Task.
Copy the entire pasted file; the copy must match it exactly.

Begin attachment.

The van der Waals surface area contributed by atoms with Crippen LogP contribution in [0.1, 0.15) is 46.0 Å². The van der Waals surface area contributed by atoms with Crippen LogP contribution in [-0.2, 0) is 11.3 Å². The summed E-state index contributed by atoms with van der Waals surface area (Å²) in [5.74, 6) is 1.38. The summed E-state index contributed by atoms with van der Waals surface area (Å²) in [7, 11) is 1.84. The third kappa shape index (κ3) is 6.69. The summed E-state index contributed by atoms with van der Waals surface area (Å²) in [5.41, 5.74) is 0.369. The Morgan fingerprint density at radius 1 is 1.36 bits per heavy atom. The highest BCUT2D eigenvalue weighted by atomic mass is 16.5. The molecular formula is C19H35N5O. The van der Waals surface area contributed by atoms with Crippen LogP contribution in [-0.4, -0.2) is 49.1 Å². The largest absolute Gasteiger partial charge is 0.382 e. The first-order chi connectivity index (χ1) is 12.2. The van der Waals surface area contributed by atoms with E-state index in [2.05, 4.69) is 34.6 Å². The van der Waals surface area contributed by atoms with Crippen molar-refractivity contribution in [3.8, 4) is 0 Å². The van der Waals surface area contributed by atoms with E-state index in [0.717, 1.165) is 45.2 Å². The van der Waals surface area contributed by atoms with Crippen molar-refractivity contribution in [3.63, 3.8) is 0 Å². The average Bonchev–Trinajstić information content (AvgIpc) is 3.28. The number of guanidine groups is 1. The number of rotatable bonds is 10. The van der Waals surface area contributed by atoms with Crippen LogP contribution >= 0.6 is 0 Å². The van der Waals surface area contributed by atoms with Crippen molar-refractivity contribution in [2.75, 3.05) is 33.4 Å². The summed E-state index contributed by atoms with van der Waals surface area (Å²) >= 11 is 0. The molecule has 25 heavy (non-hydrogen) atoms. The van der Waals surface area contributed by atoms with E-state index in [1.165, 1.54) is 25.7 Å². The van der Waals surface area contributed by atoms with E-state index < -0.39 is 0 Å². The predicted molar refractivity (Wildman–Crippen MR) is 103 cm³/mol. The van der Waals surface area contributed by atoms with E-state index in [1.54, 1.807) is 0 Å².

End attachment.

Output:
The van der Waals surface area contributed by atoms with Crippen LogP contribution in [0.1, 0.15) is 46.0 Å². The van der Waals surface area contributed by atoms with Crippen LogP contribution in [-0.2, 0) is 11.3 Å². The summed E-state index contributed by atoms with van der Waals surface area (Å²) in [5.74, 6) is 1.38. The summed E-state index contributed by atoms with van der Waals surface area (Å²) in [7, 11) is 1.84. The third kappa shape index (κ3) is 6.69. The summed E-state index contributed by atoms with van der Waals surface area (Å²) in [5.41, 5.74) is 0.369. The Morgan fingerprint density at radius 1 is 1.36 bits per heavy atom. The highest BCUT2D eigenvalue weighted by atomic mass is 16.5. The molecular formula is C19H35N5O. The van der Waals surface area contributed by atoms with Crippen LogP contribution in [-0.4, -0.2) is 49.1 Å². The largest absolute Gasteiger partial charge is 0.382 e. The first-order chi connectivity index (χ1) is 12.2. The van der Waals surface area contributed by atoms with E-state index in [2.05, 4.69) is 34.6 Å². The van der Waals surface area contributed by atoms with Crippen molar-refractivity contribution in [3.8, 4) is 0 Å². The van der Waals surface area contributed by atoms with E-state index in [0.717, 1.165) is 45.2 Å². The van der Waals surface area contributed by atoms with Crippen molar-refractivity contribution in [3.63, 3.8) is 0 Å². The average Bonchev–Trinajstić information content (AvgIpc) is 3.28. The number of guanidine groups is 1. The number of rotatable bonds is 10. The van der Waals surface area contributed by atoms with Crippen LogP contribution >= 0.6 is 0 Å². The van der Waals surface area contributed by atoms with Crippen molar-refractivity contribution in [2.75, 3.05) is 33.4 Å². The summed E-state index contributed by atoms with van der Waals surface area (Å²) >= 11 is 0. The molecule has 25 heavy (non-hydrogen) atoms. The van der Waals surface area contributed by atoms with E-state index in [1.165, 1.54) is 25.7 Å². The van der Waals surface area contributed by atoms with E-state index < -0.39 is 0 Å². The predicted molar refractivity (Wildman–Crippen MR) is 103 cm³/mol. The van der Waals surface area contributed by atoms with E-state index in [1.54, 1.807) is 0 Å².